St. Marks is a total anomaly among the congregations I’ve had experience with. To be blunt, many churches are in decline because of the current members of those churches. Churches with long histories can slip into a maintenance mode, a kind of country club with a cross on the wall. One of the congregations I served voted “not to grow,” meaning they thought my job was to take care of them, not to lead them in mission to the community. Usually, revitalization involves some metanoia in the existing congregation, a fundamental change of mind, to turn in the other direction. This is why revitalization congregations will typically get smaller before they grow, stake holders of the status quo will leave when change starts to occur.
However, this is not the case at St. Marks UMC. Each of the key leaders is totally committed to be in mission to the community. In just three months we have started a drive-thru community dinner and have a couple fresh expressions in process. The key problem is the finances of the church and the inability of the existing congregation to pay for the upkeep of the property, salaries, and denominational obligations. This reality is however not an anomaly among church closures. We are racing the clock. Can we engage our community in a missionally fruitful way before the sand passes through the financial hourglass? We don’t know, but I invite you to join us in the journey of failing forward.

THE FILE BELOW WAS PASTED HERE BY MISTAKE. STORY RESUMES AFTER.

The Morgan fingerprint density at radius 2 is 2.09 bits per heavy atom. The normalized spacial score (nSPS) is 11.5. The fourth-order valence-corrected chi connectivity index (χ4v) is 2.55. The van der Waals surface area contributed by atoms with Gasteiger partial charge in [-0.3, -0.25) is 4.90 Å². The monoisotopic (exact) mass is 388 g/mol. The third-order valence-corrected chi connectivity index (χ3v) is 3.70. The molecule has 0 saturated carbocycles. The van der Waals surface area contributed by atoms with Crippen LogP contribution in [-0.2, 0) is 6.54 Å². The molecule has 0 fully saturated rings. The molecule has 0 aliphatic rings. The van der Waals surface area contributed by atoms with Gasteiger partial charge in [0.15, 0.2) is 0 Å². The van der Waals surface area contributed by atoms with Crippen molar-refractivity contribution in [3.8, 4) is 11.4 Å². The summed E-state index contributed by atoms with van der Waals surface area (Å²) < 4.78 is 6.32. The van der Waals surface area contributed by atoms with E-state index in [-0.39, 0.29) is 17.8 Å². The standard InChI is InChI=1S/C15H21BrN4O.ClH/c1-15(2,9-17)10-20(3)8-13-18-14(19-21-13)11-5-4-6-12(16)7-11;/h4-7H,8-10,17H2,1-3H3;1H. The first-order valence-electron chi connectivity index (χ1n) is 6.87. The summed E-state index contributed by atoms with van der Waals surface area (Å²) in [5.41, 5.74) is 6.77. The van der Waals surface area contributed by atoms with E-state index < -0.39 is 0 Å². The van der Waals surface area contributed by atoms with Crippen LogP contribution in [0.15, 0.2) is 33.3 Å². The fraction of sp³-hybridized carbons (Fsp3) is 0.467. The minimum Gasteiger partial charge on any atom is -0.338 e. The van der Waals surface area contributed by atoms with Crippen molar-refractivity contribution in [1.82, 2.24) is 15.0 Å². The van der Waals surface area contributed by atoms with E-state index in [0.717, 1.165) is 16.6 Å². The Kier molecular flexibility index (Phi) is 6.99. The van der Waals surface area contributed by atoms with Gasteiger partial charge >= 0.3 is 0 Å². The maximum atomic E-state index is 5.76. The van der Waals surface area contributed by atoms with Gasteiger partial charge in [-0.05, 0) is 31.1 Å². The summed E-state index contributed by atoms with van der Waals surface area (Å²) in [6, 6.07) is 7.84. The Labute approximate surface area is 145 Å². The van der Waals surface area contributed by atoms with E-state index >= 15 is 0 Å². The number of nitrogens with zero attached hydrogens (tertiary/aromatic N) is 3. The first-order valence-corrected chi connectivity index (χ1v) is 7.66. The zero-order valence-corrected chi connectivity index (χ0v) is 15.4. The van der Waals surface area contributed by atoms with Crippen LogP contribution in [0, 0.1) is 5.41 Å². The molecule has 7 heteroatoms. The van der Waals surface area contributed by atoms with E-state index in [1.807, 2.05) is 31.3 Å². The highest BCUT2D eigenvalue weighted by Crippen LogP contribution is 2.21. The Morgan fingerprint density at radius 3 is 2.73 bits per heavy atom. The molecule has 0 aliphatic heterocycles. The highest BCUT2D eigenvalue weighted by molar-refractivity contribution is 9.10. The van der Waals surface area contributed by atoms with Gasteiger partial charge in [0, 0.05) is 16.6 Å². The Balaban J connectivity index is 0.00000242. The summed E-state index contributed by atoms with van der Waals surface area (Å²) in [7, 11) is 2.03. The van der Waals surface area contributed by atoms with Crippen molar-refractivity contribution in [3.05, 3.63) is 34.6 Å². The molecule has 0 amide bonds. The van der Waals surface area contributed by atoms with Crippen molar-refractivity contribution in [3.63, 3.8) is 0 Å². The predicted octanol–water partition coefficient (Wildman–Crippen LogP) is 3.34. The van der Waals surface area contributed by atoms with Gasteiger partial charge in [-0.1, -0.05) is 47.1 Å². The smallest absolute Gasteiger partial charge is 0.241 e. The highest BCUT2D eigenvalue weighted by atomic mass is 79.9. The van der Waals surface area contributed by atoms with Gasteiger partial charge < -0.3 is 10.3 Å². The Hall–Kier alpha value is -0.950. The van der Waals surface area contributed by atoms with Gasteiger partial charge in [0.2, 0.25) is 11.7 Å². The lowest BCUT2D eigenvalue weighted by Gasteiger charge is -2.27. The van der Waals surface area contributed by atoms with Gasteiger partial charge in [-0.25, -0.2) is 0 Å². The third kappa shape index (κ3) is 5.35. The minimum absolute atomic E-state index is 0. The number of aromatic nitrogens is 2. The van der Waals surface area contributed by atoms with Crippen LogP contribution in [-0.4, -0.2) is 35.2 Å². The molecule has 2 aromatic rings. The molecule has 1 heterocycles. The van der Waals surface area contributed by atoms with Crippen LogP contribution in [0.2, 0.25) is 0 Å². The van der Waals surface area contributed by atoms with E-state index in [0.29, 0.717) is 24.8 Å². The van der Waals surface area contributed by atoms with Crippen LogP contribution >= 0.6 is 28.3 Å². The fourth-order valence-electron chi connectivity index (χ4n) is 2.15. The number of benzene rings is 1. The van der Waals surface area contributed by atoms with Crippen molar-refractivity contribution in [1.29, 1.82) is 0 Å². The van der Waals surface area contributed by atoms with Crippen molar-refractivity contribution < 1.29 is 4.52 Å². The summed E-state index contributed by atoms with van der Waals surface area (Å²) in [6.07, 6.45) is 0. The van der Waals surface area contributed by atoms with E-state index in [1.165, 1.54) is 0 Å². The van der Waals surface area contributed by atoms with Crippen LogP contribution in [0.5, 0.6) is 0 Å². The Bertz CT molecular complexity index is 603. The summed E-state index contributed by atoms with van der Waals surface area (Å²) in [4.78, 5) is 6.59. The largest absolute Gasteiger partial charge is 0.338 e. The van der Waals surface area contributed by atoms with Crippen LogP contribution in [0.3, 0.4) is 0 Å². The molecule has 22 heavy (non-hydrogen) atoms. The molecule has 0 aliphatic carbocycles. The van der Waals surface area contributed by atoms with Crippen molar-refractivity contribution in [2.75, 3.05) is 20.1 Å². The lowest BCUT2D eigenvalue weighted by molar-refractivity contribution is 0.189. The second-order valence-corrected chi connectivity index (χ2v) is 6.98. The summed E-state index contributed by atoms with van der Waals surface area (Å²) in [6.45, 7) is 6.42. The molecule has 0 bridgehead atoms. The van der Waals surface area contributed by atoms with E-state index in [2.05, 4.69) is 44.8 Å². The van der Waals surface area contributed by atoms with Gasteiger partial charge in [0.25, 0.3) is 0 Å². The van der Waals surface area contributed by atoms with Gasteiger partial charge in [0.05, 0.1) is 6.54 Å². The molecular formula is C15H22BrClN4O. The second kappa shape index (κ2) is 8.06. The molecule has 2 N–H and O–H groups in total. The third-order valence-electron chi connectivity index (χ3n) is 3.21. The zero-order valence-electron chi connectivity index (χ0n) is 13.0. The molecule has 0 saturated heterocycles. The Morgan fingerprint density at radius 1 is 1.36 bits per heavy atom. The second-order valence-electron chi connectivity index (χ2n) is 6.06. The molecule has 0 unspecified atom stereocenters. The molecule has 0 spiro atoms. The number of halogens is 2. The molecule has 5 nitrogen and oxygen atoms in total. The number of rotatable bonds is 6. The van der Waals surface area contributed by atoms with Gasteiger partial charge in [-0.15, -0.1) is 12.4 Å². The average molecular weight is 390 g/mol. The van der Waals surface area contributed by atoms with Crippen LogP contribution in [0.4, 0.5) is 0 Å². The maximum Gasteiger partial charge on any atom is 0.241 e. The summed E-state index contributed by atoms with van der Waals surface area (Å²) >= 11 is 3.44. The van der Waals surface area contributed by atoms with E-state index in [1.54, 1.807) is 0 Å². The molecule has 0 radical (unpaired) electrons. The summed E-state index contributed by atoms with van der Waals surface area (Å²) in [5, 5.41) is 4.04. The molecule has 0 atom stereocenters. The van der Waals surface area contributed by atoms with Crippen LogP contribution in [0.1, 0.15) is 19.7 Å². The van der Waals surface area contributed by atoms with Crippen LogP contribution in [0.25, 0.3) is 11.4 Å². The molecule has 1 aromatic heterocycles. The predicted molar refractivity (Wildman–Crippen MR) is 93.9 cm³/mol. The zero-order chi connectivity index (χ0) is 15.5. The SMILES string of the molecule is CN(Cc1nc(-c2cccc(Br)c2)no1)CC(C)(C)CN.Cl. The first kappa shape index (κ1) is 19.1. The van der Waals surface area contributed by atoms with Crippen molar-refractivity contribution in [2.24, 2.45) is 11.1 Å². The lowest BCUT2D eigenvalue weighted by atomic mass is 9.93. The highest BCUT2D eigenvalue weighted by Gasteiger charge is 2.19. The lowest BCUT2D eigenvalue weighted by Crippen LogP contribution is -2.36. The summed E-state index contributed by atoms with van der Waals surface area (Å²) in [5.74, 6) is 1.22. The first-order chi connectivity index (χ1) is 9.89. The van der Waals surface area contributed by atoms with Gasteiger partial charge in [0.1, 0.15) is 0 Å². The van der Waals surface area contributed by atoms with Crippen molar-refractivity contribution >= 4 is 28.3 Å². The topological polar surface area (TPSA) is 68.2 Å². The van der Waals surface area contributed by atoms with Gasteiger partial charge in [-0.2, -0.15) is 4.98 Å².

So, I will begin this diary, on a realistic but hopeful note. In my next entry, I will describe step by step what we have done so far, and how we are seeing the Spirit at work.
 Beck, Michael. Deep Roots, Wild Branches: Revitalizing the Church in the Blended Ecology. Franklin, TN: Seedbed Publishing, 2019.